Kaushik Sunder Rajan is an anthropology professor at the University of Chicago whose work lies at the intersection of anthropology and science and technology studies (STS), with commitments to social theories of capitalism and postcolonial studies. He seeks to understand the political economy of contemporary life sciences and biomedicine, focusing on the United States and India, and addressing the complex relationships among knowledge, health, and politics.
While at the Kellogg Institute, he will conduct an ethnographic study of the judicialization of health, or how demands related to public health are placed upon the state through judicial intervention, in India and South Africa.
He previously held appointments at the University of California, Irvine and was a National Science Foundation postdoctoral fellow at Harvard University’s Kennedy School.
Sunder Rajan is the author of the 2017 book Pharmocracy: Value, Politics and Knowledge in Global Biomedicine (Duke University Press), which examines the political economy of global pharmaceuticals as seen from contemporary India. His 2006 book Biocapital: The Constitution of Post-Genomic Life (Duke University Press) is an ethnography of genomics and post-genomic drug development marketplaces in the US and India and has been translated into four languages.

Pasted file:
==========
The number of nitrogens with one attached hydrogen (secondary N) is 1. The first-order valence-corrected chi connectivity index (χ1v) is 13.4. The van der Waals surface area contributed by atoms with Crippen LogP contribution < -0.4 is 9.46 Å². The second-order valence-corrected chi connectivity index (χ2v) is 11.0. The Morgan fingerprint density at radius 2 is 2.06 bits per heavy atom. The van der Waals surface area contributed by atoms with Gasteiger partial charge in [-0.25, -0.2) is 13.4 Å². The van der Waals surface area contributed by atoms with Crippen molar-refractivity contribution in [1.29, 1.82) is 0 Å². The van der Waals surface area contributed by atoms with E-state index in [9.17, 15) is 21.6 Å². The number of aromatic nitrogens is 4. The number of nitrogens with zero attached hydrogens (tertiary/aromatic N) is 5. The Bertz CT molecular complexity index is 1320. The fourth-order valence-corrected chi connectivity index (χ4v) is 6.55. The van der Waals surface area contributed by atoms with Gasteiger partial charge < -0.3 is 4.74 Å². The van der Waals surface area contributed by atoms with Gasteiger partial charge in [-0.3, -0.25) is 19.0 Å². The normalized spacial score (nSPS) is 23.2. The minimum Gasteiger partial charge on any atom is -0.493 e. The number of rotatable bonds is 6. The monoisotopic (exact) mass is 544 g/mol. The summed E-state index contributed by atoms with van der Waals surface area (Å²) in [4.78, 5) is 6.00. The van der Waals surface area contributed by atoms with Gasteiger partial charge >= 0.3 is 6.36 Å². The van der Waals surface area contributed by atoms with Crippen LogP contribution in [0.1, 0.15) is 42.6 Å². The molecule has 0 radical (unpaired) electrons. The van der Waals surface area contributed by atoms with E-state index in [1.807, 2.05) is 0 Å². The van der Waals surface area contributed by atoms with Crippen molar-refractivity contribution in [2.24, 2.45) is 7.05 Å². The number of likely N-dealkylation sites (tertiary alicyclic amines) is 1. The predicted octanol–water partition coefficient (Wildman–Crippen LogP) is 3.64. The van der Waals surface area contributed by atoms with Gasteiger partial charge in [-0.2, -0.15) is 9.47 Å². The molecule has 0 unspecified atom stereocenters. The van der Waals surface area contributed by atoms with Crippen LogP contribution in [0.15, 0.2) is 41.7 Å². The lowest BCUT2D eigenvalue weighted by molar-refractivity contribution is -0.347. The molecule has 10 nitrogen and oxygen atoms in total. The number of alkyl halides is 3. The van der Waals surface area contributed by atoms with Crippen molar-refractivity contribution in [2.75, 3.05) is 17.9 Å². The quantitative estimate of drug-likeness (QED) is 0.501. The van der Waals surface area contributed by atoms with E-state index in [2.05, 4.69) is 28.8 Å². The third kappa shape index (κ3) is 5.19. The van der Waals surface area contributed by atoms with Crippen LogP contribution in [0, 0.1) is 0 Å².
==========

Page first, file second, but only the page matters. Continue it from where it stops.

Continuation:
His current and planned projects include biomedical translational research and ethnographic methods pedagogy.
He received a PhD in history and social studies of science and technology from the Massachusetts Institute of Technology.